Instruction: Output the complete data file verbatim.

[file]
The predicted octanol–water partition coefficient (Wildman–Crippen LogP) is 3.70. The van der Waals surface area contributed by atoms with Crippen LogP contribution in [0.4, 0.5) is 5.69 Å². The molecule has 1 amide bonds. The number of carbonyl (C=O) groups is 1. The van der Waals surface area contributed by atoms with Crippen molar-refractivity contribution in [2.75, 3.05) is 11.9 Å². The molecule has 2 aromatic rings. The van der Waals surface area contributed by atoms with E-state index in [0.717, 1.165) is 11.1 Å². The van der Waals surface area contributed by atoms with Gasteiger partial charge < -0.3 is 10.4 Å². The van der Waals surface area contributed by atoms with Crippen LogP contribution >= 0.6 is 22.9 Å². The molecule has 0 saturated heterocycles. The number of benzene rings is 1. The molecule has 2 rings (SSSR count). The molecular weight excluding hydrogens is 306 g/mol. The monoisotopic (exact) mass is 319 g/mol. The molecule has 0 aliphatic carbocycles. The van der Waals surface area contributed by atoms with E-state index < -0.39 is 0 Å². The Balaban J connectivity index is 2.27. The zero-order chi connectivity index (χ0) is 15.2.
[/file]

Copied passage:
The predicted octanol–water partition coefficient (Wildman–Crippen LogP) is 3.70. The van der Waals surface area contributed by atoms with Crippen LogP contribution in [0.4, 0.5) is 5.69 Å². The molecule has 1 amide bonds. The number of carbonyl (C=O) groups is 1. The van der Waals surface area contributed by atoms with Crippen molar-refractivity contribution in [2.75, 3.05) is 11.9 Å². The molecule has 2 aromatic rings. The van der Waals surface area contributed by atoms with E-state index in [0.717, 1.165) is 11.1 Å². The van der Waals surface area contributed by atoms with Gasteiger partial charge < -0.3 is 10.4 Å². The van der Waals surface area contributed by atoms with Crippen LogP contribution >= 0.6 is 22.9 Å². The molecule has 0 saturated heterocycles. The number of benzene rings is 1. The molecule has 2 rings (SSSR count). The molecular weight excluding hydrogens is 306 g/mol. The monoisotopic (exact) mass is 319 g/mol. The molecule has 0 aliphatic carbocycles. The van der Waals surface area contributed by atoms with E-state index < -0.39 is 0 Å². The Balaban J connectivity index is 2.27. The zero-order chi connectivity index (χ0) is 15.2.